That’s how it goes with the NCAA, who seemingly has unchecked power when punishing but rarely actively polices the sports it makes judgments on and is supposed to protect, instead relying on schools’ self-reporting and the reporting of journalists as well.

When the NCAA does get those reports, they act fickly. How they reach their verdict is as confusing as finding the inner meaning of Too Many Cooks.

For an organization that, whenever they do bring down the hammer, often cites “a lack of institutional control” as a main reason, the NCAA sure seems like a hose let loose on full blast—uncontrolled. They’re hypocrites, they’re biased, and it’s time some school—be it a Michigan, a Cal, or even a lowly Alcorn State—stands up and shouts what we’ve all been thinking.

“HOW THE HECK IS THE NCAA STILL A THING?!”

All it takes is one—I can promise you that. I see it every day in school, while, during a test, everyone eyes each other from across the room in a standoff to see who has the cajones to stand up and turn it in first. It happened all across professional sports since Jason Collins came out last year, and a handful of others have followed suit. Even this week, it seems like some new woman, protected by the assurance of being just one of many, comes forward every day accusing Bill Cosby of rape.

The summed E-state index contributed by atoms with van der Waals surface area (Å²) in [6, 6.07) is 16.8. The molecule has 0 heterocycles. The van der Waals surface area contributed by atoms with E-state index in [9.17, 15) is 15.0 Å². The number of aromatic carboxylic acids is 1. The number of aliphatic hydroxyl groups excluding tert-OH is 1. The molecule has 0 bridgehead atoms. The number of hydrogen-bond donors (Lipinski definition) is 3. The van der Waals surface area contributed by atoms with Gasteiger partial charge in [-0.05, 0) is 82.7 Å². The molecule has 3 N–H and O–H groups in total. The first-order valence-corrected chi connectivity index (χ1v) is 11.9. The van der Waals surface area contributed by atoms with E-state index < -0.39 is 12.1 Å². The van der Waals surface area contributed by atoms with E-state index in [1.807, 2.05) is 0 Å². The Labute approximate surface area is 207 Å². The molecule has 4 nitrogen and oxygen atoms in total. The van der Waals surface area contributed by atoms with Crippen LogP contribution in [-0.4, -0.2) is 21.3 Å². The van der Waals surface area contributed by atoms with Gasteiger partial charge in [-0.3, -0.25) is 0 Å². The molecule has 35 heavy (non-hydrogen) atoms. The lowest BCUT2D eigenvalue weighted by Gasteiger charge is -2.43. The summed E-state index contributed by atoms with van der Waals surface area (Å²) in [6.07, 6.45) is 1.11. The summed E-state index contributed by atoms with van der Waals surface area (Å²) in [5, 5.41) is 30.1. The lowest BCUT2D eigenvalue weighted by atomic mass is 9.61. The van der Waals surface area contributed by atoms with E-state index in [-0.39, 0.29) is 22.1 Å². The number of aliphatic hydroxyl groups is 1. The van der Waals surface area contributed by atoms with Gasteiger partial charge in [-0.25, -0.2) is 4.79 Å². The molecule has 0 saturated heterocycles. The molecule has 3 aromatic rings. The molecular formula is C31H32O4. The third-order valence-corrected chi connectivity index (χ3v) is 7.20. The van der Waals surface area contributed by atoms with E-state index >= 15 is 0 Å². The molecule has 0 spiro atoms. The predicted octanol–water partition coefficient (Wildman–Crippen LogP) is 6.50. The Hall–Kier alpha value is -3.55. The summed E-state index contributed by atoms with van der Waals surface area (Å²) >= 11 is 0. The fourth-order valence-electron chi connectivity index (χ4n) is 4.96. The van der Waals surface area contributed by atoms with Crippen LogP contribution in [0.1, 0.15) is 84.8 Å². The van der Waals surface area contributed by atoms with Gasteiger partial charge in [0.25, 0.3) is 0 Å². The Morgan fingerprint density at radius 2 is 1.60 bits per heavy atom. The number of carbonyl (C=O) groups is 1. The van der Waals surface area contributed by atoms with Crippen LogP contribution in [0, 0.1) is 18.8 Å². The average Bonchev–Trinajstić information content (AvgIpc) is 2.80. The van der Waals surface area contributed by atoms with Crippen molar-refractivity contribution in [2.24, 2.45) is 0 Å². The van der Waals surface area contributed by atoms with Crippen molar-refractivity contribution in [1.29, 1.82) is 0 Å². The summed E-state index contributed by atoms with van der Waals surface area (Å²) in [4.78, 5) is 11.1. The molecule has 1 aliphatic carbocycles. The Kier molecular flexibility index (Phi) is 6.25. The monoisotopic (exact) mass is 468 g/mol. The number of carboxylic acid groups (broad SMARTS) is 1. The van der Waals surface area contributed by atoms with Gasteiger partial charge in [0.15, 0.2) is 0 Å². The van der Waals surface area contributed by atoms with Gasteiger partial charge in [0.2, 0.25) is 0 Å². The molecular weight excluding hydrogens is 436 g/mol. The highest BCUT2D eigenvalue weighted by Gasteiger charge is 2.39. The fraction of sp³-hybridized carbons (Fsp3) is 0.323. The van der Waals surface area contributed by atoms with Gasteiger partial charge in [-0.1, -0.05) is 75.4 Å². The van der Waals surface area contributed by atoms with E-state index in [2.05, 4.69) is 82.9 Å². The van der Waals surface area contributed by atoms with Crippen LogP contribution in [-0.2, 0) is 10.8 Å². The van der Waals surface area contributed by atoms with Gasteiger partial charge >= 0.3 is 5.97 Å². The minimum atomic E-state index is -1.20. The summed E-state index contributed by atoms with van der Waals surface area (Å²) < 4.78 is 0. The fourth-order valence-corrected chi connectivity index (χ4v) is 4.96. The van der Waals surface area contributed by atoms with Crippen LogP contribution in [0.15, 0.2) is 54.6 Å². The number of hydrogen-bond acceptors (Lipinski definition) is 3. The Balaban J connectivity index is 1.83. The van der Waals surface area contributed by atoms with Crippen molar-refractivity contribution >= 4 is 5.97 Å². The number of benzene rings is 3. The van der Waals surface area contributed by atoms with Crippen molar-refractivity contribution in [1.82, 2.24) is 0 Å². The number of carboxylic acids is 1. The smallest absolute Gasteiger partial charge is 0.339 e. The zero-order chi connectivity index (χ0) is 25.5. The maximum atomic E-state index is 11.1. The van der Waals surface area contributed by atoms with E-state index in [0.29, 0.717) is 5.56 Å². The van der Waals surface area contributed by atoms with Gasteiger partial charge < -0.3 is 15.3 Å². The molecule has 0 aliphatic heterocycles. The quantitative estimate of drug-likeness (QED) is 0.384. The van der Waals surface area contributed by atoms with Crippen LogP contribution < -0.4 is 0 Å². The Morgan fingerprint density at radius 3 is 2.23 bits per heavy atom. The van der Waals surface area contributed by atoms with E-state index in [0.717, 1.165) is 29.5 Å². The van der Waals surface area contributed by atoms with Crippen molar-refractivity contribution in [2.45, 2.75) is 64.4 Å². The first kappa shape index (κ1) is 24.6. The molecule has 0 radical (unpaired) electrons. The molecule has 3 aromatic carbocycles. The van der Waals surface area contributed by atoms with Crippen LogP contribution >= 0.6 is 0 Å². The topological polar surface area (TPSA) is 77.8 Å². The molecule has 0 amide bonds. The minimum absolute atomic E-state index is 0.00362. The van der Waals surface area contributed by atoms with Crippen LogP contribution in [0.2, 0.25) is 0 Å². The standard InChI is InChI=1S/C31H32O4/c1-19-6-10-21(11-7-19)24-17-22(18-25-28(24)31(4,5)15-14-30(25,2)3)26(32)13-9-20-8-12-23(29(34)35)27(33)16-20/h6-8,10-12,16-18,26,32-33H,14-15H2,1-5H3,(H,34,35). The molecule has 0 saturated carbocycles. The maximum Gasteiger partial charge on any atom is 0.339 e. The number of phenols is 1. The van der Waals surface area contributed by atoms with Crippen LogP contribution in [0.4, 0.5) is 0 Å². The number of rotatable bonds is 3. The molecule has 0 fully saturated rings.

If a Michigan, a Cal, an Alcorn State disassociated from the NCAA, it would change everything, but at the same time, nothing at all. Within years, the NCAA would be a distant memory, instead a College Football Playoff selection committee-esque board of politicians, ex-players, and athletic directors would take its place. Games would go on as normal. Alabama would still hate Auburn, and Auburn would still hate Alabama.

Mark Emmert, the president of the NCAA, has completely lost control of the association. (Brian Spurlock-USA TODAY Sports)
Mark Emmert, the president of the NCAA, has completely lost control of the association. (Brian Spurlock-USA TODAY Sports)

All that would change would be off the field. Schools and coaches would be held accountable. There would be a law-code of sorts, defining penalties, not just relying on someone’s gut feeling after a measly excuse for an investigation. Schools would be assessed annually, with officials actively searching for infractions, so I don’t have to watch Miami play Florida State and wonder how much money Jameis Winston is getting paid under the table, or where the ‘Canes are planning on taking the team yacht after the game.

Never again would the punishment be more polarizing than the crime. Would the investigator be more curious than the investigation. Would athletic directors have to sit in purgatory while someone in Indianapolis pulls a sanction from thin air.

Sports would be about sports. Isn’t that a wild thought?

But why, you ask, can they not just reform the NCAA? Well, after 20+ years of free rein, it’s beyond saving. There are too many holes, too little control, too many questions that need answers. It’s a dying animal, and all that’s left to answer is, “Who’s taking the shot?”